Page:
Kishida gives diet plans to bolster imperial family ranks|Arab News Japan

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TOKYO: Prime Minister KISHIDA Fumio informed the chairs of both chambers of the Diet, Japan’s parliament, on Wednesday of two plans proposed by a panel of experts to shore up the shrinking ranks of the Imperial Family.

One of the proposals set out in the panel’s final report late last year would allow female members of the Imperial Family to retain their Imperial status even after marriage to commoners. The other calls for reinstating by adoption male offspring of the paternal line from former family branches.

During talks with the leaders of the House of Representatives, the lower chamber of the Diet, and the House of Councillors, the upper chamber, Kishida said, “The government respects the report.”

Kishida handed the report to Lower House Speaker Hiroyuki Hosoda and Vice Speaker Banri Kaieda, as well as Upper House President Akiko Santo and Vice President Toshio Ogawa.

Hosoda expressed his readiness to convene representatives of parliamentary groups to launch discussions early next week. Chief Cabinet Secretary MATSUNO Hirokazu is due to explain details of the report to parliamentary groups on Tuesday.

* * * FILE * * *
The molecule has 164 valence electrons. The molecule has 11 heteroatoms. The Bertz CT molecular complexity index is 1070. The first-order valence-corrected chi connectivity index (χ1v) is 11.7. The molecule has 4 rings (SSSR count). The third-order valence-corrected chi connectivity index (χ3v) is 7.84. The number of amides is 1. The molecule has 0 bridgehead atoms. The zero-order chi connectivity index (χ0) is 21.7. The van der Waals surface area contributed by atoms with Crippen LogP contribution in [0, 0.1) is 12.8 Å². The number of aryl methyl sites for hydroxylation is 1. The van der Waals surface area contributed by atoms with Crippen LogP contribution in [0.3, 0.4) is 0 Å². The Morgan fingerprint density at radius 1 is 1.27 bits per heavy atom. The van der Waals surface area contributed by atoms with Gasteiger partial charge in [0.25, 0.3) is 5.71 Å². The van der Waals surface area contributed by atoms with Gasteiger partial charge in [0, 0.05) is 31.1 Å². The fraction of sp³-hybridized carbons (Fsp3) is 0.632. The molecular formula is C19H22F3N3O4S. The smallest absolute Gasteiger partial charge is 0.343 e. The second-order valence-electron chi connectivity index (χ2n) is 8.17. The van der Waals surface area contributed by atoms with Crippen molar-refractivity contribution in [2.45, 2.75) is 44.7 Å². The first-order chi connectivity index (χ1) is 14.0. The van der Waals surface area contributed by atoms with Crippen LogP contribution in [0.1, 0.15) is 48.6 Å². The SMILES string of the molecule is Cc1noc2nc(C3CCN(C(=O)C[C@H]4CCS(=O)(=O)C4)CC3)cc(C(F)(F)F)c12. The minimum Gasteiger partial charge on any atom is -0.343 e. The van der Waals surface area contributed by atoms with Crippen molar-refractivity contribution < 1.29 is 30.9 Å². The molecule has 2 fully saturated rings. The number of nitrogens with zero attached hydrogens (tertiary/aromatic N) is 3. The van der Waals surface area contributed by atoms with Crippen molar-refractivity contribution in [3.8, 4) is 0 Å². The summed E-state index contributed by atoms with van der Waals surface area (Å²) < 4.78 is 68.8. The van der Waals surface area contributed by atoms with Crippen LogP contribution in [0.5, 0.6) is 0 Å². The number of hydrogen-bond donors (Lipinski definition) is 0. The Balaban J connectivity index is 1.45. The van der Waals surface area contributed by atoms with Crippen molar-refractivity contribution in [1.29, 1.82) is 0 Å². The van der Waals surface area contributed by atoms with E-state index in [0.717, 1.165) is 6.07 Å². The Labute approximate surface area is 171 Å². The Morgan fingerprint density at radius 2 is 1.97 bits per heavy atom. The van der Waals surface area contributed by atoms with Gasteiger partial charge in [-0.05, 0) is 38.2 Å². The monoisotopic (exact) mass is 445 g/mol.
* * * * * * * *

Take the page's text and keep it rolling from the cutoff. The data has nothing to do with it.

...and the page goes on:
In a joint statement, the parliamentary leaders said that following the example of discussions held when the Diet allowed then Emperor Akihito to abdicate, a meeting of representatives from political parties and parliamentary groups will initially be held to hear the government’s detailed explanations on the final report, and parties and parliamentary groups will then be asked to hold their own discussions.

Hosoda voiced his intention not to reach a hasty conclusion. “We plan to secure sufficient time for discussions,” he told reporters.

Santo said, “As a legislative body, we will discuss the issue sincerely and cautiously.”

The report, compiled by the panel, headed by Atsushi Seike, former president of Keio University, did not present any drastic proposal to ensure stable Imperial succession, such as allowing women or anyone in the Imperial Family’s maternal lineage to ascend the throne.

As only male descendants in the family’s paternal bloodline currently can assume the throne, there are concerns about the falling number of eligible heirs.

With the main opposition Constitutional Democratic Party of Japan and others accusing the panel report of putting off substantive discussions, consensus-building among ruling and opposition parties about specific measures is expected to be difficult.

When the special law was enacted in 2017 to allow then Emperor Akihito to relinquish the throne, the Diet in a supplementary resolution demanded that the government discuss ways to ensure stable Imperial succession and submit a report on the results of the discussions.

JIJI Press

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